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A Washington D.C. Area Airport Gets a New Lease on Life

An Air National Guard F-16 pilot and his fiance are working to get their grass strip airpark back on the sectional chart.

Aerial view of Keymar Airpark (MD42) in Keymar, Maryland. [Credit: Keymar Aviation]

Peter Mastropieri is trying to put his grass strip airport back on the map.

“The interesting thing about Keymar Airpark (MD42) is that right now, we are actually not on the sectional chart because there is a Camp David text box over the airport. Hopefully that gets removed in the April revision of the sectionals, as I made the request with the FAA,” he said.

Peter, alongside his fiancée Chelsea Ingram, recently purchased the airport located in Keymar, Maryland. Buying an airport was a longtime dream for the Boeing 767 and Air National Guard F-16 pilot, who is a lifelong resident of the state.

“I had never known about Keymar Airpark, although I had flown in the vicinity of it many times. But I had always been looking for land within an hour or two of Washington, Baltimore, or Philadelphia. So about two years ago, I had a realtor set up a commercial property listing for me in the area. The airport popped up in that search, and that’s actually how I first heard about it. And it was horribly overpriced when it was first put out, but the price started coming down and we eventually thought that maybe we could look at it,” he said.

Chelsea was equally enthusiastic about the possibility of buying an airport. A meteorologist by training, she has embraced aviation since meeting Peter and is currently working towards her private pilot certificate. For several years, the couple had forecasted that owning an airport of their own was on the horizon.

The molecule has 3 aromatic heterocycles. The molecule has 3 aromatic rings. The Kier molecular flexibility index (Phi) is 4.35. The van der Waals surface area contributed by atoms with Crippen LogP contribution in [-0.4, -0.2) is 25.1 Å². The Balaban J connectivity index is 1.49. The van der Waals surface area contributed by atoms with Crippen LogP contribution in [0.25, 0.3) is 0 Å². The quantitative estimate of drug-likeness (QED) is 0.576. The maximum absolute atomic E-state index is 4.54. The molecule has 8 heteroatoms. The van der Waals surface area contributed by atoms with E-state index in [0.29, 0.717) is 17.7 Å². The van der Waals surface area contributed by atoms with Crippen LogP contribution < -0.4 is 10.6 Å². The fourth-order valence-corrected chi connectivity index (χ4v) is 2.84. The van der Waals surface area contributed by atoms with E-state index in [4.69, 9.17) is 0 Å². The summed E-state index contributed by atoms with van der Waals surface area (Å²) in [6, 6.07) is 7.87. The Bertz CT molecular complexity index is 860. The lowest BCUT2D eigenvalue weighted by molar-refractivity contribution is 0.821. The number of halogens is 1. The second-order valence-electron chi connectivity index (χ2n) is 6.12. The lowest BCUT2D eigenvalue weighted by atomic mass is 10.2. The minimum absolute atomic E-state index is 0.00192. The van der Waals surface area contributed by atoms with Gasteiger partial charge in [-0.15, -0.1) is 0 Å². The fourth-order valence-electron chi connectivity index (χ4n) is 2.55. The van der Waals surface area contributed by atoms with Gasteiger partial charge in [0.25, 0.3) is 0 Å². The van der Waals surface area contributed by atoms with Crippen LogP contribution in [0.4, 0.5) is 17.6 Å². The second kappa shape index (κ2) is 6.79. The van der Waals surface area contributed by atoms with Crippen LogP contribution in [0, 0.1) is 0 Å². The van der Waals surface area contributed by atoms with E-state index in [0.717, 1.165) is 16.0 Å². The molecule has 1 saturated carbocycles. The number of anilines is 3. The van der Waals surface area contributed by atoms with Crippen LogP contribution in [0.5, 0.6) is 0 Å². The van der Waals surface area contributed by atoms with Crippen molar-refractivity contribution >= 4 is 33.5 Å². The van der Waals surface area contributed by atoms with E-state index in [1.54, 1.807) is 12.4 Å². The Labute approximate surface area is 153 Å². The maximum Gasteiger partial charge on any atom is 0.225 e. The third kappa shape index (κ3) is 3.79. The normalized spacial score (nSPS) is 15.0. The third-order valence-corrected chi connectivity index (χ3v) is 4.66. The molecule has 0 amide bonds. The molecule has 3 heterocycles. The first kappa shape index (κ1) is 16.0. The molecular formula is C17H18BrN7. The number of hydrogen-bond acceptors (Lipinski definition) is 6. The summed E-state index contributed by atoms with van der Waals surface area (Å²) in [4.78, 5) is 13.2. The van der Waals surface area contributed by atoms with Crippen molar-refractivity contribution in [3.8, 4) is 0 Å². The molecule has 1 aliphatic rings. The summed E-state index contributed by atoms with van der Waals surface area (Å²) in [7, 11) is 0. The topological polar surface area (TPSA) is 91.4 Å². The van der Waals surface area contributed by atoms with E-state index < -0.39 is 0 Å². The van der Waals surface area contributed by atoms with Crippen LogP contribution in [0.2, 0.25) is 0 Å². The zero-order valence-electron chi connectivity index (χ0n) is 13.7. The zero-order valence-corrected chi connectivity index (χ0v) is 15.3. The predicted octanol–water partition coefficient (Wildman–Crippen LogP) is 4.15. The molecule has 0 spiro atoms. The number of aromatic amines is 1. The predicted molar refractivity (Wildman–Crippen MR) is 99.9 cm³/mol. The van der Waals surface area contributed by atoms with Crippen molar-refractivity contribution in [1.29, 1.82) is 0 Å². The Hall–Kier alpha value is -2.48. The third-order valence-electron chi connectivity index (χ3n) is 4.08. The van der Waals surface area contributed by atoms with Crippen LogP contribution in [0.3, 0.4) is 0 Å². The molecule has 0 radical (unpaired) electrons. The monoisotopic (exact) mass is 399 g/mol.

“When Peter met and started dating, we always talked about what our five, 10-year plans look like. As well as what the ultimate place we want to live looks like. And of course, Peter always said that he would love to have his own grass strip,” she said.

Peter Mastropieri and Chelsea Ingram, Keymar Airpark’s new owners. [Credit: Keymar Aviation]

Initially, purchasing this property seemed to be out of the young couple’s reach. Fortunately, Chelsea noted that their fortune changed.

“They parceled off a house that was initially being sold with the airpark, so the price came down a little bit. Then when it looked like something that we could actually entertain, I said that we should just go and look at it. Because when else do you get a chance to purchase a grass strip so close to where you live? And we did it!”

The couple formalized the purchase of Keymar Airpark in January 2023. This sale included 14 acres, as well as several structures and a strong spirit of aviation that dates back to 1971 when the airport was first opened.


“Its runway is registered as 1,950 feet by 50 feet, turf, but has clearways on both sides. So, there are no scary trees, which is pretty nice,” Mastropieri said. “There are two hangars, a community hangar, and a Quonset hangar, and I think we have 10 ultralights that are based there right now. Then we have a few fixed wing, certified airplanes here as well. We actually do not own an airplane yet, so that will be our next step.”